I want to give you a little statistic. This statistic is alarming, but don’t avert your eyes. It is so important.. One in five Americans will be diagnosed with autoimmune disease— a group of over 80 diseases in which your body’s immune system mistakes its own tissue as foreign and attacks it. Women account for 70% of these cases. Most people take between 7 and 10 years to become diagnosed, at which point there is usually tissue damage. Often, the only reason they are diagnosed is because the damage has reached a point where it shows up on a lab test.
Why am I telling you about autoimmune disease in an article about health and transitions? Firstly, because these diseases, and their symptoms, tend to fly under the radar for most people. Most doctors miss them, which is why it takes so long to get diagnosed. Secondly, because stress and transitions often cause you to make poor dietary and lifestyle choices which have an immense impact on your immune system. Being mindful of how you take care of your body during stressful situations is mandatory.
Some signs of autoimmune disease:
- intractable weight gain or rapid weight loss
- joint pain
- muscle pain or tremors
- rapid heart beat
- heat intolerance
- difficulty focusing or concentrating “foggy brain”
- fatigue or exhaustion (unrelated to sleep)
- hair loss
- dry eyes or mouth
- abdominal pain, diarrhea
- numbness or tingling of the extremities
- recurrent rashes/hives
- butterfly rash on your cheeks and nose
Obviously, not all stress will lead to autoimmune disease. It is important that when you are going through any kind of transition or period of stress that you take extra good care of yourself to avoid getting into a stress-inflammation-illness loop. So if you are facing a transition of any kind, be it job loss, divorce, or even something as exciting as getting married, having a baby, or landing your dream job, stress will come along with it.
Knowing that, take precautions to:
- Get plenty of sleep (often more than the 7-8 hours we are told to get)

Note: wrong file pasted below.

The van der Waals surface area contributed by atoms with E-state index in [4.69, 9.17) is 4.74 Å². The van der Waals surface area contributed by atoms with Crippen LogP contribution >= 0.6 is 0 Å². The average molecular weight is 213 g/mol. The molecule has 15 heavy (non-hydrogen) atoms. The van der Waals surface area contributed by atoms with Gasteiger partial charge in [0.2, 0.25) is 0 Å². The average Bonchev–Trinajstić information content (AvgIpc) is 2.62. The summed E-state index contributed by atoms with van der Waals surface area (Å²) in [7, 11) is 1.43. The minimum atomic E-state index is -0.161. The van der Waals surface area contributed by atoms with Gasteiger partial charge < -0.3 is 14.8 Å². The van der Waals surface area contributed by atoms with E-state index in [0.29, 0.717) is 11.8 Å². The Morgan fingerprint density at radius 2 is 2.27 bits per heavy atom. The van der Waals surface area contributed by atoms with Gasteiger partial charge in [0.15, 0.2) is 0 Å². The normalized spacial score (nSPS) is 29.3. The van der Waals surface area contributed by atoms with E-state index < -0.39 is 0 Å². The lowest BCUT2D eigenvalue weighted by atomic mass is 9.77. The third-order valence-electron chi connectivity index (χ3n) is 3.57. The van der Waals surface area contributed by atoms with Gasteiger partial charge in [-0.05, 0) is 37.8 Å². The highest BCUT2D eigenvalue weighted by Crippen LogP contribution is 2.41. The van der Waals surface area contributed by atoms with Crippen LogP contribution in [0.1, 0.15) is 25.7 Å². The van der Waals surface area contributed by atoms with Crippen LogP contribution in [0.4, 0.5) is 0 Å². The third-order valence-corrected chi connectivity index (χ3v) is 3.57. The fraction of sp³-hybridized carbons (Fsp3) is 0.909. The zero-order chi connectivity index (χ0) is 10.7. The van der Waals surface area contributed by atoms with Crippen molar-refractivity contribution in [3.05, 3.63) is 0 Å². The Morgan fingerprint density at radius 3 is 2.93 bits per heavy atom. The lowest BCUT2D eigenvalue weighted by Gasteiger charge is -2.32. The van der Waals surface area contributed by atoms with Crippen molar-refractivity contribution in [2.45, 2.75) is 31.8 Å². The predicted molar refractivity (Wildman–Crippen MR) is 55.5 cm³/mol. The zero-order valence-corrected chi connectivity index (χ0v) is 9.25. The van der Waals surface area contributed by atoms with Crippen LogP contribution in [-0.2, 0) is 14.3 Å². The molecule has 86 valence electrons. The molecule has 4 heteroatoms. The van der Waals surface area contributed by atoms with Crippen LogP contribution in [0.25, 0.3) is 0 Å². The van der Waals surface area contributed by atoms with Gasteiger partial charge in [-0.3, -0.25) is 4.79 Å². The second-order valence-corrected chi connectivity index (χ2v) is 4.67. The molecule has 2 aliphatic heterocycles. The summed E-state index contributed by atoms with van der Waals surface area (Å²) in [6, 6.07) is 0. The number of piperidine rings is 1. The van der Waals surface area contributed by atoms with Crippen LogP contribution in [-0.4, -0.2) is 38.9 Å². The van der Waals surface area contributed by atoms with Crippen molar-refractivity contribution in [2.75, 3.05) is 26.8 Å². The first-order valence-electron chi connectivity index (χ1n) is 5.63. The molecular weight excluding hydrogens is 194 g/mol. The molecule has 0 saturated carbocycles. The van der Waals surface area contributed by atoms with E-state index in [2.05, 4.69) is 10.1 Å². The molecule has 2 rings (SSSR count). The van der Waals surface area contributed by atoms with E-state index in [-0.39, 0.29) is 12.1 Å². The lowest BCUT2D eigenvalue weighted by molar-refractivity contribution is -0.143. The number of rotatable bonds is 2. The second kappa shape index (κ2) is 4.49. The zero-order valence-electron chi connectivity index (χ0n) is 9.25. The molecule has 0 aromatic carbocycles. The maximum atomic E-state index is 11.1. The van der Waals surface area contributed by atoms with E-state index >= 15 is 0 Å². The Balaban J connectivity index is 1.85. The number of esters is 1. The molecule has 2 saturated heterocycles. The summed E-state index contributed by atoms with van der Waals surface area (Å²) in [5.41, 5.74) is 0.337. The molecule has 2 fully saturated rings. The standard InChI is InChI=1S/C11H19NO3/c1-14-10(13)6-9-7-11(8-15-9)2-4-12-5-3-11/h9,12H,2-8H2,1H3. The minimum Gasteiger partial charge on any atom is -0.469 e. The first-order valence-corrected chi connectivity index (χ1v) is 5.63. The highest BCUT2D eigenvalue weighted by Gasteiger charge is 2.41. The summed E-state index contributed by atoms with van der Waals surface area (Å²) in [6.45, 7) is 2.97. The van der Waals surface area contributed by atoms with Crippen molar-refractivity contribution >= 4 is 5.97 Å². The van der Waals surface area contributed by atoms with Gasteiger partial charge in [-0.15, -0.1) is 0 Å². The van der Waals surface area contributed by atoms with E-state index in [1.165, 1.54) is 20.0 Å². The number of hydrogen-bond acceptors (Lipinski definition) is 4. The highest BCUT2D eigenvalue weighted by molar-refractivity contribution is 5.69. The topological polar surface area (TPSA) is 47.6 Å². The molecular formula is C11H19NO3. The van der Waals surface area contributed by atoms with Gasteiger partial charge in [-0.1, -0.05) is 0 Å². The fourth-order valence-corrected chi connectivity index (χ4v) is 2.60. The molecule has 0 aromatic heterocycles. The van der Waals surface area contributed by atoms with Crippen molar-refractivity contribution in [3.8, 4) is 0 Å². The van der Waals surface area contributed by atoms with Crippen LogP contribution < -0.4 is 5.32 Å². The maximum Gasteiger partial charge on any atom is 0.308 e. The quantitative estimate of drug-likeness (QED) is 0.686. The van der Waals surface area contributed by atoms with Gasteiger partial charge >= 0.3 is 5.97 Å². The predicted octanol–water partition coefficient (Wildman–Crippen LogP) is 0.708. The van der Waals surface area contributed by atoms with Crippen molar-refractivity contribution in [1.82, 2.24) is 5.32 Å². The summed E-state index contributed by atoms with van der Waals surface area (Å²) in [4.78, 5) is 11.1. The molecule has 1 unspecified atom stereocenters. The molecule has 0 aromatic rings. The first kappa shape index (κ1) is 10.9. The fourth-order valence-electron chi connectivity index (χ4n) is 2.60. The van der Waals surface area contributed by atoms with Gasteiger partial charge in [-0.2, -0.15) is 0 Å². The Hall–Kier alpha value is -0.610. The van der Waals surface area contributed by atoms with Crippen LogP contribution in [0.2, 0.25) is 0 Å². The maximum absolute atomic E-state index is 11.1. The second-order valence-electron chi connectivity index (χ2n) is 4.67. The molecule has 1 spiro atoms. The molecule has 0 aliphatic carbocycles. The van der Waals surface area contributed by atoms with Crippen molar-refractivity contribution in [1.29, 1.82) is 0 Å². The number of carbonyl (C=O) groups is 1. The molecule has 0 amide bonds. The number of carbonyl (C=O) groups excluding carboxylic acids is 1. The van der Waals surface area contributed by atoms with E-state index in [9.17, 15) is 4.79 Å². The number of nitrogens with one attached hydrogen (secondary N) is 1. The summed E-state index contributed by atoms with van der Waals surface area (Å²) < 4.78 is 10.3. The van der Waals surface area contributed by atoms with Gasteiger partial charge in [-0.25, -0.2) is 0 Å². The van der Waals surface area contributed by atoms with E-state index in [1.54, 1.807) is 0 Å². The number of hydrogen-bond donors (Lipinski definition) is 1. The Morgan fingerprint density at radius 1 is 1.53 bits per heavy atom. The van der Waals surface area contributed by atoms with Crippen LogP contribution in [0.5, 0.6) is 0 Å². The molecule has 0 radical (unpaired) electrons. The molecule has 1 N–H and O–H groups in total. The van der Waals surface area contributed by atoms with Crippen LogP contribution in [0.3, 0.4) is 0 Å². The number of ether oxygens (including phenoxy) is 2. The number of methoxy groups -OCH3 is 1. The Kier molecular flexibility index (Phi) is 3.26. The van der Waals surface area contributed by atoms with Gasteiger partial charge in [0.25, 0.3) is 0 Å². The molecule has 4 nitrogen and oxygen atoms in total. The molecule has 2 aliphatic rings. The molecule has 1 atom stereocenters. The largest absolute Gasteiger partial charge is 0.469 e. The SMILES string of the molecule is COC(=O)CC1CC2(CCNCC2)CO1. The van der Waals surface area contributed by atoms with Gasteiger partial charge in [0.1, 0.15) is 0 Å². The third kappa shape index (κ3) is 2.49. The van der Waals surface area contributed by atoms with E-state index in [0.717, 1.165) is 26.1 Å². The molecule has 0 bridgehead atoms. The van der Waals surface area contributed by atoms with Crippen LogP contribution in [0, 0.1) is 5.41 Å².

- Eat a balanced diet of predominantly vegetables (organic, non-GMO when possible), small amounts of grass fed beef and organic chicken, fish that is not farm raised, and some grains (if you are not sensitive to them). I highly recommend everyone take gluten out of their diet, or at least reduce it as our systems have become so sensitized to it that it is implicated in enormous numbers of disease and inflammation.
- Lose the sugar, and as much of the highly inflammatory/allergenic foods as possible: dairy, soy, corn, night shades (eggplant, tomato, potato, peppers).
- Avoid binge eating to comfort yourself. This will only lead to wildly vacillating blood sugar, which contributes to disease and to lower lows, potential episodes of depression, and more eating.
- Get some exercise, but don’t overdo it. If you feel sleepy after exercising, you’re overdoing it. On the other hand, moderate exercise increases endorphins and makes you feel more positive.
- Find some form of stress reduction and incorporate it daily: acupuncture, meditation, walking, breathing exercises, yoga, massage, guided visualizations, etc.
- Talk to your loved ones or a professional. Don’t hold it in. That will only lead to more poor dietary and lifestyle choices to either block out what you don’t want to look at.
Take special care of your body. Remember, it’s the temple that houses your heart, mind, and soul. You need it to take you through this life in the best shape it can be so that you can be as happy and healthy as possible.